Wednesday, January 30, 2013

Cabbage, Rabbits, and Giving Back

The last few weeks have been busy ones for me, which is the excuse I'm going to give for the recent lack of blog posts. It seems like this time of year would be a slow time for me as an outdoorsman, with deer season over and fishing possible but not likely for the next month or two. However, it's been just the opposite. Here's a rambling account of the month of January, as it relates to my outdoor pursuits.

Beagles working the thicket
A couple of Saturdays ago I went on another rabbit hunt, but this hunt involved lots of walking through some good looking rabbit cover with the dogs only jumping one rabbit. It was still a nice day to be outdoors with good dogs and good friends, and a walk in the woods is always worthwhile, rabbits or not. It was a mystery that we didn't jump more rabbits, because we were hunting areas that had been productive for us during past seasons. It seemed more like a deer hunt instead of a rabbit hunt, as we jumped deer several times during the course of the day. Luckily the dogs left the deer alone for the most part, although they did have to be called off of the first group of deer that we jumped.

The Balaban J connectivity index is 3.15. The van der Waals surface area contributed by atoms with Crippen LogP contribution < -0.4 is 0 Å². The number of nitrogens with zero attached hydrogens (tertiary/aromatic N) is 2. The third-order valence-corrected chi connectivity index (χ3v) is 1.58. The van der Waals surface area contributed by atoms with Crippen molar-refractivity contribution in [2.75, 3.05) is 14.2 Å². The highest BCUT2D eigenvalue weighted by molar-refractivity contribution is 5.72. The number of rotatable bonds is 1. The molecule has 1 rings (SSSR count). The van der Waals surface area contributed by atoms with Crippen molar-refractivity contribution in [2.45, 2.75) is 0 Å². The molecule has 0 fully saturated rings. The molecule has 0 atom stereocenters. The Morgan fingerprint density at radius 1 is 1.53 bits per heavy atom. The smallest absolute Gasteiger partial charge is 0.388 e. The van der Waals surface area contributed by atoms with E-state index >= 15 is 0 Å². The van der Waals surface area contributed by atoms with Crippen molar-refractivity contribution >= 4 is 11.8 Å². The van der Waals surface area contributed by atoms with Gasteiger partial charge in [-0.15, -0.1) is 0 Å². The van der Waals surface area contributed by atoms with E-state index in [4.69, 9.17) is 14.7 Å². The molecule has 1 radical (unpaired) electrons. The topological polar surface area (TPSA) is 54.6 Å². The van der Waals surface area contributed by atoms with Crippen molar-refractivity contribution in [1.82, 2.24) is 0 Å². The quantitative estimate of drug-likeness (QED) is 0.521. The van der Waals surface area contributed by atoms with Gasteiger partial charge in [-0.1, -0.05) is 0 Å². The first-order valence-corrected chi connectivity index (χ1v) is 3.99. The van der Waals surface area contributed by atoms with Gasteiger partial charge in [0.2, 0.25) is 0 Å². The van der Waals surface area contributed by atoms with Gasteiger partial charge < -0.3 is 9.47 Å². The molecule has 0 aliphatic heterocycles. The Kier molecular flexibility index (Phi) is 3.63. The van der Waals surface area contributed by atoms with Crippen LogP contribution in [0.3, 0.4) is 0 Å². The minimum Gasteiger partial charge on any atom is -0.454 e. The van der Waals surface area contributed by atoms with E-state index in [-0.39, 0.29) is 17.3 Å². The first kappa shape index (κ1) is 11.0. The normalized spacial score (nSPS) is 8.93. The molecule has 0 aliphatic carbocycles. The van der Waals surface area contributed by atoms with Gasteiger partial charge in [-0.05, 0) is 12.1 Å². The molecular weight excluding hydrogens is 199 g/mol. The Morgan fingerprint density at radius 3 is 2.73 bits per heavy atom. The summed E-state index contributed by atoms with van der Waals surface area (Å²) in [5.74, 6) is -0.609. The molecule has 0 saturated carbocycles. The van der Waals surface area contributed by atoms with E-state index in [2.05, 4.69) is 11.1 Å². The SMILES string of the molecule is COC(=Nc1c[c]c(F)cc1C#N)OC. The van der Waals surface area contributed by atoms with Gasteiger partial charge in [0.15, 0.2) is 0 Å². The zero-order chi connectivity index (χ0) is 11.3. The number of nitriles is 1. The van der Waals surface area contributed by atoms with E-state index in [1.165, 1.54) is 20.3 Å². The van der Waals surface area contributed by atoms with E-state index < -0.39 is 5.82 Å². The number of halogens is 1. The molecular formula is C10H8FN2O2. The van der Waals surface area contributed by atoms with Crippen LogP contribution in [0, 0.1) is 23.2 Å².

Clay watching for a rabbit
In the meantime, the cabbage plants that my wife and I set out back during the fall were finally ready to be harvested. I'm not too much of a winter gardener but I do usually grow a few cabbage and occasionally some broccoli. There is something about being able to pick fresh vegetables in January that still amazes me, and the slaw and cooked cabbage was a nice compliment to a meal of pintos and cornbread on a cold night. I'm not sure if it's just the fact that we grew it or not, but cabbage from the garden always seems to have a different flavor than cabbage from the grocery store. It could be my imagination, but it does give me an excuse to plant a few every year.
My wife Trina with a winter cabbage from the garden
This past Saturday a good friend and I went squirrel hunting, but once again it turned out to be a nice walk in the woods carrying a .22 rifle. It was the day after we had experienced some nasty winter weather, and I think this might have affected the squirrel movement. We covered a lot of ground, and did manage to find some several rubbed trees that the deer had left behind, but we didn't see a single squirrel. We did hear two barred owls calling to each other, and found some fresh scratchings left behind by a flock of turkeys.